According to data compiled by The Washington Post, COVID-19 is quickly becoming the leading cause of death in America
As the COVID-19 pandemic continues to ravage the country, the death toll of the virus is adding up. On April 5, US Surgeon General Dr. Jerome Adams referred to the week ahead as “our Pearl Harbor moment,” referencing the surprise World War II raid that killed 2,403 people. But the shocking reality of our current situation is that during the week of April 6, move than five times that amount of Americans lost their lives while battling the disease. Experts maintain that COVID-19 is quickly becoming the leading cause of death in America, and the Washington Post has compiled data which serves as compelling proof.
According to their statistics, during the week of April 6-12, 12,626 people died of heart disease, 12,392 from COVID-19, and 11,437 from cancer. This is a dramatic increase from early and mid-March, when America began taking measures to slow the spread — including widespread closures, quarantines and social distancing. During that period, far fewer people died of COVID-19 than chronic liver disease or high blood pressure, “and far fewer than suicide or the common flu,” they report.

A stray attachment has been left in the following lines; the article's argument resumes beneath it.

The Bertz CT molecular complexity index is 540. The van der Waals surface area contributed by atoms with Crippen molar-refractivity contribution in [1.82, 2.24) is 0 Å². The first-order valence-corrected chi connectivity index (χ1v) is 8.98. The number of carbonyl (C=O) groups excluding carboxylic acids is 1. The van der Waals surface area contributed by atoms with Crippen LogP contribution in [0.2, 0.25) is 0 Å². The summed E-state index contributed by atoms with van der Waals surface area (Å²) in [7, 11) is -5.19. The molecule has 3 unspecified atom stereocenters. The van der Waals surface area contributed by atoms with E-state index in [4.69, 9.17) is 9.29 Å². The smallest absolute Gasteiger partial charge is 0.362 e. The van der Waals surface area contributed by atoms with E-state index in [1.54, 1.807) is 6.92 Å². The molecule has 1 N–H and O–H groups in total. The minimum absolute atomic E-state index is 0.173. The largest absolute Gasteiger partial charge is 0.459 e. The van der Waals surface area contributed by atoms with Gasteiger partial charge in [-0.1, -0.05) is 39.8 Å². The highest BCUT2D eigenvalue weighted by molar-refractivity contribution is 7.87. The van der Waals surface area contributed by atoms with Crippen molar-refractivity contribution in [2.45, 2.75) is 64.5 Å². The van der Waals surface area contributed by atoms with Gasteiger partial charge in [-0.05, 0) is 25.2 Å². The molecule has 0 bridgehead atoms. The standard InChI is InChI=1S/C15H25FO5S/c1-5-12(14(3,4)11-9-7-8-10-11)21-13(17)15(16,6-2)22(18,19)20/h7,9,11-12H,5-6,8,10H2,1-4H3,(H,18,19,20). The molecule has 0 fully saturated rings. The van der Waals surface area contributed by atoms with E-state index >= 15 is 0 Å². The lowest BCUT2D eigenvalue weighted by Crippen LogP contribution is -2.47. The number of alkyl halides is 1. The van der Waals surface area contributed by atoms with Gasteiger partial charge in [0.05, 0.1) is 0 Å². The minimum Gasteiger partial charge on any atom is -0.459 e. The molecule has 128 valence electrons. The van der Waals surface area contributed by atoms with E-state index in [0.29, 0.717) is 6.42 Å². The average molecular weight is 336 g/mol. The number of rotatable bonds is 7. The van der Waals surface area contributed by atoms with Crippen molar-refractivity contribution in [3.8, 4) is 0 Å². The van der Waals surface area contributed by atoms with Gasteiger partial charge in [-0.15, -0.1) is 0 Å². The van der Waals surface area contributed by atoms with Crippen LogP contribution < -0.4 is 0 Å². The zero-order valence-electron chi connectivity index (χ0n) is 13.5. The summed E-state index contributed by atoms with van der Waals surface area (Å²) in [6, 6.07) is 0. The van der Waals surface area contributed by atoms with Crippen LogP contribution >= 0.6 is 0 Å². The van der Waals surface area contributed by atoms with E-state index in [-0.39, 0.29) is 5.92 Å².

By the end of March, the toll started rising closer to the average weekly deaths from diabetes and Alzheimer’s disease, and in April, weekly deaths overtook those from accidents and chronic lower respiratory disease. But it was last week that the virus proved itself to be a leading cause of death, overtaking cancer deaths. And keep in mind that these statistics only include confirmed cases.
While many experts believed the death toll would peak last week, the numbers continued to climb this week. According to their report 2,369 people died Tuesday and 2,441 on Wednesday. “COVID-19 is on pace to be the largest single killer of Americans this week, given the normal number of deaths in an April week,” the paper points out.
Obviously, the rate of death isn’t the same everywhere. Areas with the highest COVID-19 fatalities compared to other health complications include New York state and New York City, Louisiana, and the District of Columbia. Areas who started social distancing earlier than the rest of the country — such as Washington State and California — experienced less deaths per week.
However, not everyone supports the idea that COVID-19 is a leading cause of death in America. “There are no data to support that theory,” Jeff Lancashire, a spokesperson for the National Center for Health Statistics, said in an email to CNN last week. “We have limited data on 2020 deaths by cause, and no final official numbers yet for 2019, but we do know by looking at the final death totals in 2018 for the two leading causes of death in the U.S., Heart Disease and Cancer, there is no way that at this point COVID-19 comes anywhere close to those totals.”
Information about COVID-19 is rapidly changing, and Scary Mommy is committed to providing the most recent data in our coverage. With news being updated so frequently, some of the information in this story may have changed after publication. For this reason, we are encouraging readers to use online resources from local public health departments, the Centers for Disease Control, and the World Health Organization to remain as informed as possible.